(Chicago) – As a means to reduce recidivism and stabilize communities, the availability of reliable health care upon release from jail or prison is a crucial dimension to any community reentry strategy. In particular, ready access to medications and services that treat mental illness and addiction are critical for preventing a return to criminal behavior.
This year, the Illinois General Assembly and Governor Pat Quinn took a key step to ensure that individuals may continue their care uninterrupted when they transition from jail or prison back to the community. House Bill 1046, sponsored in the House by Representative Greg Harris (D-Chicago) and in the Senate by Senator Mattie Hunter (D-Chicago), allows for incarcerated individuals to begin the process of applying for Medicaid coverage when there are more than 30 days remaining before their release, so that coverage could be effective once they are released from prison or jail.
The bill, signed into law by Governor Quinn on August 2, addresses an inadvertent gap in health care coverage that occurs between incarceration and return to the community. Prison and jail medical care is covered by corrections budgets, but upon release, individuals must have either private or public insurance (i.e., Medicaid) to continue their health care in the community.
The new law amends a 2010 measure, PA 096-0872, which allows individuals to apply for medical assistance 30 days before release. However, due to the length of time it typically takes to complete the application and enrollment process, the 30-day-limit became an obstacle to care rather than a means to achieve the intended goal, according to TASC President Pamela Rodriguez.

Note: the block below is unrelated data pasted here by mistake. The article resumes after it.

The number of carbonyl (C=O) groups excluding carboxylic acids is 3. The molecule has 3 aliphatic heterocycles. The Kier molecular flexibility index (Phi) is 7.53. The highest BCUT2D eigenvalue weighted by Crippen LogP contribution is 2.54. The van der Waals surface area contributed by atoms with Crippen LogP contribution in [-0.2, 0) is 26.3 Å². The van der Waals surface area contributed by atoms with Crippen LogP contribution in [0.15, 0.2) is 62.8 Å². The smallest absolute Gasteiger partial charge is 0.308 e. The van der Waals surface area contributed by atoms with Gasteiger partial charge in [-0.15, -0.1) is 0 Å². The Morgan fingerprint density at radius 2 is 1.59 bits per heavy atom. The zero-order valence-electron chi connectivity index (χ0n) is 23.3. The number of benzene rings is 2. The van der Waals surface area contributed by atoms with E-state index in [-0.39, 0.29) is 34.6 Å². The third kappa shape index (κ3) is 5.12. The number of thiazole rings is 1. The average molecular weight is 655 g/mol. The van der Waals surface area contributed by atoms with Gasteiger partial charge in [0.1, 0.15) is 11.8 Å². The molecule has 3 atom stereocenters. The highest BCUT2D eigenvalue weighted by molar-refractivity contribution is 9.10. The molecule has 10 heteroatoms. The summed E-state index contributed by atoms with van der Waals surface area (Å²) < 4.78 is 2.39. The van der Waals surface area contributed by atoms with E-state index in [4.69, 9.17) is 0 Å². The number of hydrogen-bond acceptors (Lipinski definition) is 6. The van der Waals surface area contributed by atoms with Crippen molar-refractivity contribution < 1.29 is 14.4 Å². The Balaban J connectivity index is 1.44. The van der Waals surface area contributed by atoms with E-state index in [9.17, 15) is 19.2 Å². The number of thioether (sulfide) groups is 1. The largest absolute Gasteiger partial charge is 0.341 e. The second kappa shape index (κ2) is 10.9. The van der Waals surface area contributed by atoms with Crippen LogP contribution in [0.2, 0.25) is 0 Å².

“Because of the lag time in completing the enrollment process, individuals with mental health issues and other serious behavioral health conditions are being released from incarceration without having access to needed medications and treatment upon release,” explained Rodriguez. “The 2010 law inadvertently stopped short of ensuring access to care, as was intended.”
The new law, PA 98-0139, which was approved with overwhelming bi-partisan majorities in both chambers, allows the Illinois Department of Health and Family Services, the Illinois Department of Human Services, and the Illinois Department of Corrections to develop administrative procedures for an application process that specifically fits within jail and prison environments.
Rodriguez stressed that the law grants no new benefits to formerly incarcerated individuals.
“The new law neither affects an individual’s eligibility for medical assistance, nor does it grant medical coverage while an individual is incarcerated,” said Rodriguez. “Instead, it connects people with community health services that reduce the likelihood of crime and recidivism, and it increases their ability to conduct independent and productive lives.”